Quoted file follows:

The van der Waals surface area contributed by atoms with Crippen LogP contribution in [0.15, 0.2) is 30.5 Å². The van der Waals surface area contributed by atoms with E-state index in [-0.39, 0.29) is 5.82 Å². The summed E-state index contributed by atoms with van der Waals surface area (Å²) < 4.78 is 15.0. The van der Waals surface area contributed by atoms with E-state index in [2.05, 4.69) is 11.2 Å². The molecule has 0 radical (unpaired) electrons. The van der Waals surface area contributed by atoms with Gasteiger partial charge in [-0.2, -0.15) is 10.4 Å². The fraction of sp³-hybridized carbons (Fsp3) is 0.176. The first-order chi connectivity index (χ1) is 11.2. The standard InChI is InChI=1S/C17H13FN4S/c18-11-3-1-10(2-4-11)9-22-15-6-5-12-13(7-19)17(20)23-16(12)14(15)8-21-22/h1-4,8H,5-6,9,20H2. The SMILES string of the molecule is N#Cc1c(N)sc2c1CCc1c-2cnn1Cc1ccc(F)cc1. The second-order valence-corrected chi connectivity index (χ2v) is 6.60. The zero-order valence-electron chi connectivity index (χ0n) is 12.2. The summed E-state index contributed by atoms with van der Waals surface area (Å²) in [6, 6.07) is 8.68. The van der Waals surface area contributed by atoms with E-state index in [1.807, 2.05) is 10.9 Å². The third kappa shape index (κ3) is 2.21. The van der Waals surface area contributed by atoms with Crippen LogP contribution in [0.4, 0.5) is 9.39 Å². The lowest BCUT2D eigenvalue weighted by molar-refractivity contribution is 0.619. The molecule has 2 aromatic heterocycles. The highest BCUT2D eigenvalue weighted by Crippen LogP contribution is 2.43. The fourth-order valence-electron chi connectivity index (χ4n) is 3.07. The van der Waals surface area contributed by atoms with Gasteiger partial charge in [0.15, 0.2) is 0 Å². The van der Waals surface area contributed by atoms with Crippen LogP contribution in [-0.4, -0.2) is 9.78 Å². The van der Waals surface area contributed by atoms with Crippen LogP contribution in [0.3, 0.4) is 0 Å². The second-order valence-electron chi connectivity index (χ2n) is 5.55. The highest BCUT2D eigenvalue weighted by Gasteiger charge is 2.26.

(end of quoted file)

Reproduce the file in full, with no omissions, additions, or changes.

The van der Waals surface area contributed by atoms with Crippen LogP contribution in [0.15, 0.2) is 30.5 Å². The van der Waals surface area contributed by atoms with E-state index in [-0.39, 0.29) is 5.82 Å². The summed E-state index contributed by atoms with van der Waals surface area (Å²) < 4.78 is 15.0. The van der Waals surface area contributed by atoms with E-state index in [2.05, 4.69) is 11.2 Å². The molecule has 0 radical (unpaired) electrons. The van der Waals surface area contributed by atoms with Gasteiger partial charge in [-0.2, -0.15) is 10.4 Å². The fraction of sp³-hybridized carbons (Fsp3) is 0.176. The first-order chi connectivity index (χ1) is 11.2. The standard InChI is InChI=1S/C17H13FN4S/c18-11-3-1-10(2-4-11)9-22-15-6-5-12-13(7-19)17(20)23-16(12)14(15)8-21-22/h1-4,8H,5-6,9,20H2. The SMILES string of the molecule is N#Cc1c(N)sc2c1CCc1c-2cnn1Cc1ccc(F)cc1. The second-order valence-corrected chi connectivity index (χ2v) is 6.60. The zero-order valence-electron chi connectivity index (χ0n) is 12.2. The summed E-state index contributed by atoms with van der Waals surface area (Å²) in [6, 6.07) is 8.68. The van der Waals surface area contributed by atoms with E-state index in [1.807, 2.05) is 10.9 Å². The third kappa shape index (κ3) is 2.21. The van der Waals surface area contributed by atoms with Crippen LogP contribution in [0.4, 0.5) is 9.39 Å². The lowest BCUT2D eigenvalue weighted by molar-refractivity contribution is 0.619. The molecule has 2 aromatic heterocycles. The highest BCUT2D eigenvalue weighted by Crippen LogP contribution is 2.43. The fourth-order valence-electron chi connectivity index (χ4n) is 3.07. The van der Waals surface area contributed by atoms with Gasteiger partial charge in [0.15, 0.2) is 0 Å². The van der Waals surface area contributed by atoms with Crippen LogP contribution in [-0.4, -0.2) is 9.78 Å². The van der Waals surface area contributed by atoms with Crippen LogP contribution in [0.3, 0.4) is 0 Å². The second-order valence-electron chi connectivity index (χ2n) is 5.55. The highest BCUT2D eigenvalue weighted by Gasteiger charge is 2.26.